So who can you ask to write a review for you? Consider:
• People familiar with your subject matter – Whether it be colleagues or experts in the field, from teachers of literature if writing a novel to a recognized industry professional if writing a nonfiction title, experts carry the most weight as reviewers. They can speak intelligently about your book’s subject matter and writing style to others interested in the topic, and those in the know usually respect their opinion.
• Exchanging reviews with other writers – Writers, who often also are critical readers, make for great reviewers as they can relate to your publishing effort. Make an agreement in advance with the fellow writer that if she writes and posts a review of your book you’ll do the same for her. Add the caveat that if either doesn’t like the book, she doesn’t have to pen one but owes on the next book (unless she doesn’t like that one either). On the downside, many writers feel an empathetic streak for their colleagues so are uncomfortable writing bad reviews; because of this, some potential readers may wonder if the opinion is genuine.
• Friends and family – As most readers appreciate the thoughts of others just like them, having average everyday people (C’mon, admit it’s true about your friends and family!) pen reviews is a good idea. If not handled correctly, this can be a hue on the dark side of shady, though, as friends and family members are inclined to write only kind words about your book. They only should write a review for you if they honestly believe the book was good, and there should be no hard feelings on your part if they decline.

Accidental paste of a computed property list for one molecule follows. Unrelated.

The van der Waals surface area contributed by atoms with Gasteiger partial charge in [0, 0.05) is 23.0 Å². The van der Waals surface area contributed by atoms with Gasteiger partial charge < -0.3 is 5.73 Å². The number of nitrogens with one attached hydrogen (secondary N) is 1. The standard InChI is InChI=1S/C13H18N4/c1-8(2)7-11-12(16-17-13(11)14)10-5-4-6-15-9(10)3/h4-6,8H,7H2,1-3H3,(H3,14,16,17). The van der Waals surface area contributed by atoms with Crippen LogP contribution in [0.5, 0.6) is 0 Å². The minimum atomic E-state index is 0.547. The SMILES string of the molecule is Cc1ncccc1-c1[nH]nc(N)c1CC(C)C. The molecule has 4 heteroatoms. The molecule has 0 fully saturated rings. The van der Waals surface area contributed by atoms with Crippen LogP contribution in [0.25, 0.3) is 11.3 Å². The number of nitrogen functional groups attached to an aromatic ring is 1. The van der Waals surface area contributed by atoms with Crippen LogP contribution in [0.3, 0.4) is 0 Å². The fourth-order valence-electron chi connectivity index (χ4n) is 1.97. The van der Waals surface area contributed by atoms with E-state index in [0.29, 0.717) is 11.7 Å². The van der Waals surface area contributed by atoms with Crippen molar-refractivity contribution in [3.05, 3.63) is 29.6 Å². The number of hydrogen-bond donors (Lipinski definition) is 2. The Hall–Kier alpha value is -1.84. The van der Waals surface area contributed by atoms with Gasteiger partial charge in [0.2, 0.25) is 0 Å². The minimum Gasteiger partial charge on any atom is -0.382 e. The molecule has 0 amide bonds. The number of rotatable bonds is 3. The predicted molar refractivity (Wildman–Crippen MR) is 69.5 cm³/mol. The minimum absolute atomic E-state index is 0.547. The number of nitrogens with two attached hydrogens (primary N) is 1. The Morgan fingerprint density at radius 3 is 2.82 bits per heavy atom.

By the way, giving the reviewer a complimentary copy of your book rather than making her buy it is customary. Fortunately in today’s tech-drenched world, that’s an inexpensive option as you easily can spring for an ebook download or email a free pdf. If the reviewer asks for a paper copy (and this often will be in the case with the mainstream media), send one or resign yourself to not getting a review.

Need an editor? Having your book, business document or academic paper proofread or edited before submitting it can prove invaluable. In an economic climate where you face heavy competition, your writing needs a second eye to give you the edge. Whether you come from a big city like Atlanta, Georgia, or a small town like Atlanta, Idaho, I can provide that second eye.



Guidelines for designing your book cover's spine

Another Books-2085589_1920 important element of your book cover is the spine, the thin side that is displayed when your volume is snugly tucked between two other books on a shelf. Because this may be the only portion of the book that potential readers see at a bookstore, library or friend’s house, you want to ensure the spine includes the book’s title and your name as author.